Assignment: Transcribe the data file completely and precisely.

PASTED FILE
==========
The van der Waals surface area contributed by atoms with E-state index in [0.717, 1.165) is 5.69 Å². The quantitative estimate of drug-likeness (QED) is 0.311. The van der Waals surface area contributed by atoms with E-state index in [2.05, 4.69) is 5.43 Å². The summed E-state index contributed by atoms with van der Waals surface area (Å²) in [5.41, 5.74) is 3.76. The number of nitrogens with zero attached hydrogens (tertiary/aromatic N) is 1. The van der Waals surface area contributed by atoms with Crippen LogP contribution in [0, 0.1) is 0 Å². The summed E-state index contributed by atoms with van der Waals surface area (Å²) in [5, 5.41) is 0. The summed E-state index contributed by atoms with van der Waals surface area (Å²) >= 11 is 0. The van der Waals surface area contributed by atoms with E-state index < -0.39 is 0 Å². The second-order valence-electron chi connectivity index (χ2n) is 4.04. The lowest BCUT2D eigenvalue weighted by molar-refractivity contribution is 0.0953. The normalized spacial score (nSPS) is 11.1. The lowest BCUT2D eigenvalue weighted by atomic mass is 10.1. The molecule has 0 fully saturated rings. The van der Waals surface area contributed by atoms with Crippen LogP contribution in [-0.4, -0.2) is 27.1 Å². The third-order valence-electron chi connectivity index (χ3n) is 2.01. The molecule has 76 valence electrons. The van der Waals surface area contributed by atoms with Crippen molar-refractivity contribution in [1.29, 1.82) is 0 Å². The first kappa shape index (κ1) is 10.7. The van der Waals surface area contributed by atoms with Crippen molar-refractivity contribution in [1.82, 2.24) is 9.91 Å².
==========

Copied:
The van der Waals surface area contributed by atoms with E-state index in [0.717, 1.165) is 5.69 Å². The quantitative estimate of drug-likeness (QED) is 0.311. The van der Waals surface area contributed by atoms with E-state index in [2.05, 4.69) is 5.43 Å². The summed E-state index contributed by atoms with van der Waals surface area (Å²) in [5.41, 5.74) is 3.76. The number of nitrogens with zero attached hydrogens (tertiary/aromatic N) is 1. The van der Waals surface area contributed by atoms with Crippen LogP contribution in [0, 0.1) is 0 Å². The summed E-state index contributed by atoms with van der Waals surface area (Å²) in [5, 5.41) is 0. The summed E-state index contributed by atoms with van der Waals surface area (Å²) >= 11 is 0. The van der Waals surface area contributed by atoms with E-state index < -0.39 is 0 Å². The second-order valence-electron chi connectivity index (χ2n) is 4.04. The lowest BCUT2D eigenvalue weighted by molar-refractivity contribution is 0.0953. The normalized spacial score (nSPS) is 11.1. The lowest BCUT2D eigenvalue weighted by atomic mass is 10.1. The molecule has 0 fully saturated rings. The van der Waals surface area contributed by atoms with Crippen LogP contribution in [-0.4, -0.2) is 27.1 Å². The third-order valence-electron chi connectivity index (χ3n) is 2.01. The molecule has 76 valence electrons. The van der Waals surface area contributed by atoms with Crippen molar-refractivity contribution in [1.29, 1.82) is 0 Å². The first kappa shape index (κ1) is 10.7. The van der Waals surface area contributed by atoms with Crippen molar-refractivity contribution in [1.82, 2.24) is 9.91 Å².